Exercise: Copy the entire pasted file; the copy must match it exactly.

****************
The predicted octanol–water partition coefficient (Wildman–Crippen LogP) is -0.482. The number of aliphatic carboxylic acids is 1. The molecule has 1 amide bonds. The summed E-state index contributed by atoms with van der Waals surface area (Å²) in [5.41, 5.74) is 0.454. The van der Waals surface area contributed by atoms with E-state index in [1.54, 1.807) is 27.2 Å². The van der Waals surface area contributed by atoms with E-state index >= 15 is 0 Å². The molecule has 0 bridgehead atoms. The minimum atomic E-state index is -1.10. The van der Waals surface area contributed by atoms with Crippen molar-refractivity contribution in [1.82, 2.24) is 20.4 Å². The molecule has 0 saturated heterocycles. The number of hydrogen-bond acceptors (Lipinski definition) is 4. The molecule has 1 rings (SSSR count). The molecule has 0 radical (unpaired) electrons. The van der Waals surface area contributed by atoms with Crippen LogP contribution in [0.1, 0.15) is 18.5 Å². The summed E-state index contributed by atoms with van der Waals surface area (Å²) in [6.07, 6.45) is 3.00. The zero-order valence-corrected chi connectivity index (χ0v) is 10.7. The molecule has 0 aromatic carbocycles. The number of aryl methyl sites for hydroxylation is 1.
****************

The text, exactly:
The predicted octanol–water partition coefficient (Wildman–Crippen LogP) is -0.482. The number of aliphatic carboxylic acids is 1. The molecule has 1 amide bonds. The summed E-state index contributed by atoms with van der Waals surface area (Å²) in [5.41, 5.74) is 0.454. The van der Waals surface area contributed by atoms with E-state index in [1.54, 1.807) is 27.2 Å². The van der Waals surface area contributed by atoms with E-state index >= 15 is 0 Å². The molecule has 0 bridgehead atoms. The minimum atomic E-state index is -1.10. The van der Waals surface area contributed by atoms with Crippen molar-refractivity contribution in [1.82, 2.24) is 20.4 Å². The molecule has 0 saturated heterocycles. The number of hydrogen-bond acceptors (Lipinski definition) is 4. The molecule has 1 rings (SSSR count). The molecule has 0 radical (unpaired) electrons. The van der Waals surface area contributed by atoms with Crippen LogP contribution in [0.1, 0.15) is 18.5 Å². The summed E-state index contributed by atoms with van der Waals surface area (Å²) in [6.07, 6.45) is 3.00. The zero-order valence-corrected chi connectivity index (χ0v) is 10.7. The molecule has 0 aromatic carbocycles. The number of aryl methyl sites for hydroxylation is 1.